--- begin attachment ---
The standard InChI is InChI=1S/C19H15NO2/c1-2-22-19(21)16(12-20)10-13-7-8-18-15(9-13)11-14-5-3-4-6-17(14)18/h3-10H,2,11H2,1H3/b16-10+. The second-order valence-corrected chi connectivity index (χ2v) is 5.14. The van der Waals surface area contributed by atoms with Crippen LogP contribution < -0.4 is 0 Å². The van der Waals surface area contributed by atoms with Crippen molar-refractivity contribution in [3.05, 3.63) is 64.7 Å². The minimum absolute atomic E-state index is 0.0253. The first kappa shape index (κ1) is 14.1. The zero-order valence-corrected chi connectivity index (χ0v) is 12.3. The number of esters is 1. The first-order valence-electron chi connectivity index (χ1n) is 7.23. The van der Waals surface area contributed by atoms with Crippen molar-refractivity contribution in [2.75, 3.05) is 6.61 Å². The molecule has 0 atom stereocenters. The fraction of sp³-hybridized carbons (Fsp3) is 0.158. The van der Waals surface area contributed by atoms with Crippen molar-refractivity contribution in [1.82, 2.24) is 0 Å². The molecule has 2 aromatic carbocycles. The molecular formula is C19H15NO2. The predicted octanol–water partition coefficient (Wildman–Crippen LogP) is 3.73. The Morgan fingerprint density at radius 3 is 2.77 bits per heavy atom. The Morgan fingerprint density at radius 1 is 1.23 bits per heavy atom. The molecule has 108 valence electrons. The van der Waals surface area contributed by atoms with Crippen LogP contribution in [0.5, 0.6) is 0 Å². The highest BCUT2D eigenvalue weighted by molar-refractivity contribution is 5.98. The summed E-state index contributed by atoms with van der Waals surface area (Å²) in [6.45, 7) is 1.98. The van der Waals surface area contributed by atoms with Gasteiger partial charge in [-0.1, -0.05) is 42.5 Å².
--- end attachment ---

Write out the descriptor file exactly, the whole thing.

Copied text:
The standard InChI is InChI=1S/C19H15NO2/c1-2-22-19(21)16(12-20)10-13-7-8-18-15(9-13)11-14-5-3-4-6-17(14)18/h3-10H,2,11H2,1H3/b16-10+. The second-order valence-corrected chi connectivity index (χ2v) is 5.14. The van der Waals surface area contributed by atoms with Crippen LogP contribution < -0.4 is 0 Å². The van der Waals surface area contributed by atoms with Crippen molar-refractivity contribution in [3.05, 3.63) is 64.7 Å². The minimum absolute atomic E-state index is 0.0253. The first kappa shape index (κ1) is 14.1. The zero-order valence-corrected chi connectivity index (χ0v) is 12.3. The number of esters is 1. The first-order valence-electron chi connectivity index (χ1n) is 7.23. The van der Waals surface area contributed by atoms with Crippen molar-refractivity contribution in [2.75, 3.05) is 6.61 Å². The molecule has 0 atom stereocenters. The fraction of sp³-hybridized carbons (Fsp3) is 0.158. The van der Waals surface area contributed by atoms with Crippen molar-refractivity contribution in [1.82, 2.24) is 0 Å². The molecule has 2 aromatic carbocycles. The molecular formula is C19H15NO2. The predicted octanol–water partition coefficient (Wildman–Crippen LogP) is 3.73. The Morgan fingerprint density at radius 3 is 2.77 bits per heavy atom. The Morgan fingerprint density at radius 1 is 1.23 bits per heavy atom. The molecule has 108 valence electrons. The van der Waals surface area contributed by atoms with Crippen LogP contribution in [0.5, 0.6) is 0 Å². The highest BCUT2D eigenvalue weighted by molar-refractivity contribution is 5.98. The summed E-state index contributed by atoms with van der Waals surface area (Å²) in [6.45, 7) is 1.98. The van der Waals surface area contributed by atoms with Gasteiger partial charge in [-0.1, -0.05) is 42.5 Å².